Canada’s Pet Health Concerns that Benefit from Canadian Pet Health Insurance
There are two health care issues that might make Canada’s pet owners consider purchasing Canadian Pet Health Insurance for their family pets. Cancer and Tularemia.
Cancer is a type of malignant tumor or growths that invade the surrounding tissues and use the bloodstream to move spread to other parts of the body. Some cancers reappear even after removal of the offending tumor. Cancer can cause that unless the tumor is removed and any remaining cancer cells properly treated. Because of improvements in veterinary care at nutritional needs family pets are living longer. As a direct result of the longer life span of family pets wore more cases of cancer are being seen.
Signs that the family pet might have cancer are abnormal swellings that continue to grow, sores are a few heel, bleeding or other discharge from body openings, the pet is having a difficult time eating and swallowing, persistent lameness, difficulty breathing, painful urination, chronic coughing, weight loss, fevers, lack of appetite, and stamina. If you notice your pet experience the any individual or combination of the symptoms you should consult your local veterinarian.
In the not so distant past cancer and pets was a virtual kiss of death. In today's medically advanced world of veterinary medicine your pet’s outcome is more positive. Early detection followed by timely intervention is the most positive here for your pet's cancer.
In some cases simple removal on the tumor is all that is required to other may any cancer cells. Some types of cancer require or surgery. The surgery has an excellent success rate with cancers that were detected early on. If your pet has a tumor that is inoperable your veterinarian might suggest radiation, chemical, or biological therapy.
Radiation therapy exposes the malignant cells to high level of radiation with the hope that the radiation will kill the cancer cells. Chemical therapy is medication design to kill the cancer cells. In particularly aggressive forms of cancer chemical and radiation therapy is used jointly. Other forms of therapies used to treat and comfort your pet when they are diagnosed with cancer are grooming, nutritional support, Soft bedding, pain management, ulcer prevention, and physical therapy. If your pet is diagnosed with cancer discuss treat to the veterinarian and call your pet health care insurance representative to find out what can be done to extend life of your pet.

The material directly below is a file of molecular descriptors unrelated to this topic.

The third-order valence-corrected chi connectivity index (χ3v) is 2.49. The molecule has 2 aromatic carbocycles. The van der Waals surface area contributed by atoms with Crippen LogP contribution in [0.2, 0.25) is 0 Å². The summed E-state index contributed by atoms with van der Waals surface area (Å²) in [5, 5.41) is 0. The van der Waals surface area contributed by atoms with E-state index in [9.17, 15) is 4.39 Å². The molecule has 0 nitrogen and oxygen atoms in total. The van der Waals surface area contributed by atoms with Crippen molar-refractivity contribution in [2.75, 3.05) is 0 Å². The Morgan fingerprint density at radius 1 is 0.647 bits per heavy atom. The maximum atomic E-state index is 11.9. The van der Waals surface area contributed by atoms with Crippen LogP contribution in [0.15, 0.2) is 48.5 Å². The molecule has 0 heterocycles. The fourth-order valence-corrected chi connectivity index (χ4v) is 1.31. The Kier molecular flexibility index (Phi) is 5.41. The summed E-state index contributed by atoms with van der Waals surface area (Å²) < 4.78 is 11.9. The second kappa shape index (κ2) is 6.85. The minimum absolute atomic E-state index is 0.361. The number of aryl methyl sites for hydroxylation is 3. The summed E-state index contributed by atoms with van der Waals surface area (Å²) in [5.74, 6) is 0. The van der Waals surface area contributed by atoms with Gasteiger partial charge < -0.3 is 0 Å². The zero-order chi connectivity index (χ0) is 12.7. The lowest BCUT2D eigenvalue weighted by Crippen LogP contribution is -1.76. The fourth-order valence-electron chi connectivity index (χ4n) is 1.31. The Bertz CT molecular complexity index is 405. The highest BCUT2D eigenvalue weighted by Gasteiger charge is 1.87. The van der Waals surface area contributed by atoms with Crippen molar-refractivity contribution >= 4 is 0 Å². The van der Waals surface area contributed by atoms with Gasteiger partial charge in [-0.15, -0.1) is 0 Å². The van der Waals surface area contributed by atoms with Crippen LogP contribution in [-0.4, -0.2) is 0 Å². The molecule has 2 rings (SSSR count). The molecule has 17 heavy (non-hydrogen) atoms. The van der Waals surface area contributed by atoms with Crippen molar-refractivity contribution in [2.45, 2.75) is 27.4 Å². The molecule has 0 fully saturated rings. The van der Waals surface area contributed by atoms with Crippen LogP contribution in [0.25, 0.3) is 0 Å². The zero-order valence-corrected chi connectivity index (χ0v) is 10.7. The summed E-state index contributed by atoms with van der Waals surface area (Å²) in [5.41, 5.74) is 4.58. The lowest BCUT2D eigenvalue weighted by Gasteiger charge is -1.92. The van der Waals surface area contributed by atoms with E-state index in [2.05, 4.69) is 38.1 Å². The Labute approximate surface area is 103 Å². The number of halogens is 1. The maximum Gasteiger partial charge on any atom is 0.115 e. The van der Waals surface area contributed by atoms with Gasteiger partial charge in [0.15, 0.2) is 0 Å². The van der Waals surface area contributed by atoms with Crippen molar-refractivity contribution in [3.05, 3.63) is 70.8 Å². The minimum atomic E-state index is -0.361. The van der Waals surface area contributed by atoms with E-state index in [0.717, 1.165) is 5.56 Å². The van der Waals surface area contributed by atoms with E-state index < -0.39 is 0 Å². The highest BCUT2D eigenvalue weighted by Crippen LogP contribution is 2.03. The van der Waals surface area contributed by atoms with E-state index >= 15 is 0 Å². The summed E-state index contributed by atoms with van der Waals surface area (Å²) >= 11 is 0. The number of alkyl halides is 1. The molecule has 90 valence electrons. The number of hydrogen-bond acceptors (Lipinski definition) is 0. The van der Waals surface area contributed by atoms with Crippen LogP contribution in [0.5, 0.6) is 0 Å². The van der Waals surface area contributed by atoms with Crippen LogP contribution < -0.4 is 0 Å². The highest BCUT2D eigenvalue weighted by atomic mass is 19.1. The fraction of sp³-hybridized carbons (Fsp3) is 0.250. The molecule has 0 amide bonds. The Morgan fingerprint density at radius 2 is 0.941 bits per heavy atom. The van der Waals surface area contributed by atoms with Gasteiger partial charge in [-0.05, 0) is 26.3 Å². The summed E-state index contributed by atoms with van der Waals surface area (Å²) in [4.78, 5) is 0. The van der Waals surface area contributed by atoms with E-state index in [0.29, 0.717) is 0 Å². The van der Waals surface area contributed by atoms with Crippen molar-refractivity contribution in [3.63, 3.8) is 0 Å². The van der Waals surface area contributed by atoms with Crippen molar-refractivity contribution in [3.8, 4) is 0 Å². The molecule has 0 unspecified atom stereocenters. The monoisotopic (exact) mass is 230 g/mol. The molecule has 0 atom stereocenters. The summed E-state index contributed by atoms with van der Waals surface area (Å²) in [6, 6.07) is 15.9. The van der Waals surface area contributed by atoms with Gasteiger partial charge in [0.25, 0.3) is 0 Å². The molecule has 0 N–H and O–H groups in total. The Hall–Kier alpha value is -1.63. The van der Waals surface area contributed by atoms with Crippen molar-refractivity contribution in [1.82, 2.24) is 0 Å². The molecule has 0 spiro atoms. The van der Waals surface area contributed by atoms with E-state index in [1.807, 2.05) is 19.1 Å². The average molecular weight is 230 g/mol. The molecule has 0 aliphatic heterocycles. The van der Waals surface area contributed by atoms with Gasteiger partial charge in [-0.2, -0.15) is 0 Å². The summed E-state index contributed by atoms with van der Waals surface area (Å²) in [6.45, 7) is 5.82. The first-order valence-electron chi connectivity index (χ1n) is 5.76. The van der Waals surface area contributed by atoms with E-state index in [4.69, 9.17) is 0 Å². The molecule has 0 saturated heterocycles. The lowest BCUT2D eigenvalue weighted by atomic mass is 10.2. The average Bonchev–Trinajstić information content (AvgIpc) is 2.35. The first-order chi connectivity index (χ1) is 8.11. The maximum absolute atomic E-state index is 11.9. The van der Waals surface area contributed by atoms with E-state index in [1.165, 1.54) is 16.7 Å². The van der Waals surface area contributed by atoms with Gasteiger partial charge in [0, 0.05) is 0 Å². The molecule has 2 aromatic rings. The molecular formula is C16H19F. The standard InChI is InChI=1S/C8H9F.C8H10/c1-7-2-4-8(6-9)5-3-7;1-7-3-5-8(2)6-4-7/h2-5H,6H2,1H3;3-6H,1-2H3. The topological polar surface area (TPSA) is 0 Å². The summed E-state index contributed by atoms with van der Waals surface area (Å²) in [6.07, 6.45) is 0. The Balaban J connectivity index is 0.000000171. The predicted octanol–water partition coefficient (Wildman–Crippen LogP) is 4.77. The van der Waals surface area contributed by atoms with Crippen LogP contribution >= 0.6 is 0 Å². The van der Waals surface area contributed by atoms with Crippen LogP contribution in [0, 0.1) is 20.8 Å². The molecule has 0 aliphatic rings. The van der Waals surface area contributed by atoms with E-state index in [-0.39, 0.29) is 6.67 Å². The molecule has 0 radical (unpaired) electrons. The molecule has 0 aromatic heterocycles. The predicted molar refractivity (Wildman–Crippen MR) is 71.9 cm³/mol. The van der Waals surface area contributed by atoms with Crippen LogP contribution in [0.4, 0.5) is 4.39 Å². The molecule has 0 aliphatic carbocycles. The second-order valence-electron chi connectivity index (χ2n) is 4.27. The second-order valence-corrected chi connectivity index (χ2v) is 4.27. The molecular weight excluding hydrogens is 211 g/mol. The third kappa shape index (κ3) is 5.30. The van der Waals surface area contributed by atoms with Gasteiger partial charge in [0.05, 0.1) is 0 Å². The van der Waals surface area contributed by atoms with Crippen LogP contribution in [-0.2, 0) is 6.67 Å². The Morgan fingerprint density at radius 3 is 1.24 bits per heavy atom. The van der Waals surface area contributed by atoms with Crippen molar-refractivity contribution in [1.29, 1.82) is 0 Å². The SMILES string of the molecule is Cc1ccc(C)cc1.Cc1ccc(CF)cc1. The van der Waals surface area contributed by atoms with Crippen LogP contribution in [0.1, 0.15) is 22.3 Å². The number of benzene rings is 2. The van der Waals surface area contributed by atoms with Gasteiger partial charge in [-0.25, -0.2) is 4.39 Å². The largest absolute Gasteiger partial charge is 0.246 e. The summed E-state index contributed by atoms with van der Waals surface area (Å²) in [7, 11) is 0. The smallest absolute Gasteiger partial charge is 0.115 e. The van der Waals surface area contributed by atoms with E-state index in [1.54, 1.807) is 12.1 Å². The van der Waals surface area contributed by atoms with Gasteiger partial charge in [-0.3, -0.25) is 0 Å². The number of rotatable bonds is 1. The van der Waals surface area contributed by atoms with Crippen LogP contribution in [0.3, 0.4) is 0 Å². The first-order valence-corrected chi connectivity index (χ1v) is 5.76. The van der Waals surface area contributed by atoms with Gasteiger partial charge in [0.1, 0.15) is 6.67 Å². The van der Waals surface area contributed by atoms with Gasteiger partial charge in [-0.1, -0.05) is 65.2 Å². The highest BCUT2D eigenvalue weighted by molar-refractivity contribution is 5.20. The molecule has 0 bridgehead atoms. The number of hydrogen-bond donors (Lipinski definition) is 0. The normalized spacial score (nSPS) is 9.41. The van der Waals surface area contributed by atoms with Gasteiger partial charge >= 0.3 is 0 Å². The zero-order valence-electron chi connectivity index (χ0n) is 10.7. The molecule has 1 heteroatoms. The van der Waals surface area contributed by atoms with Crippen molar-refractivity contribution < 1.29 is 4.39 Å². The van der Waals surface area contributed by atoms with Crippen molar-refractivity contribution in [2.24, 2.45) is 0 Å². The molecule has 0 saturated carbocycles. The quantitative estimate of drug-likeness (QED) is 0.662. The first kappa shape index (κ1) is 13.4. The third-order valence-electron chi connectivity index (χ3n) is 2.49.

On October 2, 2004 Health Canada issued an advisory about a potential health concern to dwarf and regular hamsters called Tularemia.
Tularemia is caused by a bacterial disease that is most commonly seen in wild rodents and rabbits. Although it only happens rarely Tularemia is transferable to humans causing flu like symptoms. Tularemia typically found in all muskrats, squirrels, beavers, rabbit, skunks, dear, bison, foxes, opossums, and woodchucks. Although Tularemia is seldom seen in dogs and cats can be contaminated through water, eating infected rabbits, and being bitten by contaminated ticks. The typical symptoms of Tularemia are fever, a loss of appetite, weakness, and diarrhea. If the condition is left untreated infected animals frequently died.
The typical treatment plan for pets infected with Tularemia is to first eliminate any infected ticks from your pet’s fur. After that the drugs Strptomycin and Gentamycin are administered for one to two weeks. Tetracycline and Chloramphencicol have also been used to treat pets diagnosed with Tularemia.